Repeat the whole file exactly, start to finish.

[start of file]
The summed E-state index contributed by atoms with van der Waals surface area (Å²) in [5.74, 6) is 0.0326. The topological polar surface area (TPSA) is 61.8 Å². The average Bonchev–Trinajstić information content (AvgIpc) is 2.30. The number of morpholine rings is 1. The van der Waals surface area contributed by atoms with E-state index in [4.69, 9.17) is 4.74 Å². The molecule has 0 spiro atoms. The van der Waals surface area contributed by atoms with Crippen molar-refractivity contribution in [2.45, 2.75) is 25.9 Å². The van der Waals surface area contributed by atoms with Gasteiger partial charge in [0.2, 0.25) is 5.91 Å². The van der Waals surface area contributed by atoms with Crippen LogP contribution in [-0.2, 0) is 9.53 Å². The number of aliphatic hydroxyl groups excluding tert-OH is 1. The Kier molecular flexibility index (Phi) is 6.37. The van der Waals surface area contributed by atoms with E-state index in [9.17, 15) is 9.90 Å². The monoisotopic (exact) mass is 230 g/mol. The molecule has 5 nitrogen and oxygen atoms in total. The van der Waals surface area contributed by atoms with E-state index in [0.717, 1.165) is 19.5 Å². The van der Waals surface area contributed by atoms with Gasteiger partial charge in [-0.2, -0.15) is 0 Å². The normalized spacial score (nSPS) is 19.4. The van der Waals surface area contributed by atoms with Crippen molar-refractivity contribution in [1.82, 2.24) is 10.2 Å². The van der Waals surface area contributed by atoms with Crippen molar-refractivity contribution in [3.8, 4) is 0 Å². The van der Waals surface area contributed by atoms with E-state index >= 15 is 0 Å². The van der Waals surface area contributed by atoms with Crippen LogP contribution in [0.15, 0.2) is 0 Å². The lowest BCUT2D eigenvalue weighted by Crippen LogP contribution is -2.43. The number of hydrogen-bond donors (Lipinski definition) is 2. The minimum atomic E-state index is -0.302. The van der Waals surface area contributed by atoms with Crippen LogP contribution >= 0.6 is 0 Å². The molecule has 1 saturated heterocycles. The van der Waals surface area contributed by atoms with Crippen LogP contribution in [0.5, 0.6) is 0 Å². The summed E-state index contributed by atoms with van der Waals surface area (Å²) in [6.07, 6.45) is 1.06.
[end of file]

The summed E-state index contributed by atoms with van der Waals surface area (Å²) in [5.74, 6) is 0.0326. The topological polar surface area (TPSA) is 61.8 Å². The average Bonchev–Trinajstić information content (AvgIpc) is 2.30. The number of morpholine rings is 1. The van der Waals surface area contributed by atoms with E-state index in [4.69, 9.17) is 4.74 Å². The molecule has 0 spiro atoms. The van der Waals surface area contributed by atoms with Crippen molar-refractivity contribution in [2.45, 2.75) is 25.9 Å². The van der Waals surface area contributed by atoms with Gasteiger partial charge in [0.2, 0.25) is 5.91 Å². The van der Waals surface area contributed by atoms with Crippen LogP contribution in [-0.2, 0) is 9.53 Å². The number of aliphatic hydroxyl groups excluding tert-OH is 1. The Kier molecular flexibility index (Phi) is 6.37. The van der Waals surface area contributed by atoms with E-state index in [9.17, 15) is 9.90 Å². The monoisotopic (exact) mass is 230 g/mol. The molecule has 5 nitrogen and oxygen atoms in total. The van der Waals surface area contributed by atoms with E-state index in [0.717, 1.165) is 19.5 Å². The van der Waals surface area contributed by atoms with Gasteiger partial charge in [-0.2, -0.15) is 0 Å². The normalized spacial score (nSPS) is 19.4. The van der Waals surface area contributed by atoms with Crippen molar-refractivity contribution in [1.82, 2.24) is 10.2 Å². The van der Waals surface area contributed by atoms with Crippen molar-refractivity contribution in [3.8, 4) is 0 Å². The van der Waals surface area contributed by atoms with E-state index >= 15 is 0 Å². The van der Waals surface area contributed by atoms with Crippen LogP contribution in [0.15, 0.2) is 0 Å². The lowest BCUT2D eigenvalue weighted by Crippen LogP contribution is -2.43. The number of hydrogen-bond donors (Lipinski definition) is 2. The minimum atomic E-state index is -0.302. The van der Waals surface area contributed by atoms with Crippen LogP contribution >= 0.6 is 0 Å². The molecule has 1 saturated heterocycles. The van der Waals surface area contributed by atoms with Crippen LogP contribution in [0.5, 0.6) is 0 Å². The summed E-state index contributed by atoms with van der Waals surface area (Å²) in [6.07, 6.45) is 1.06.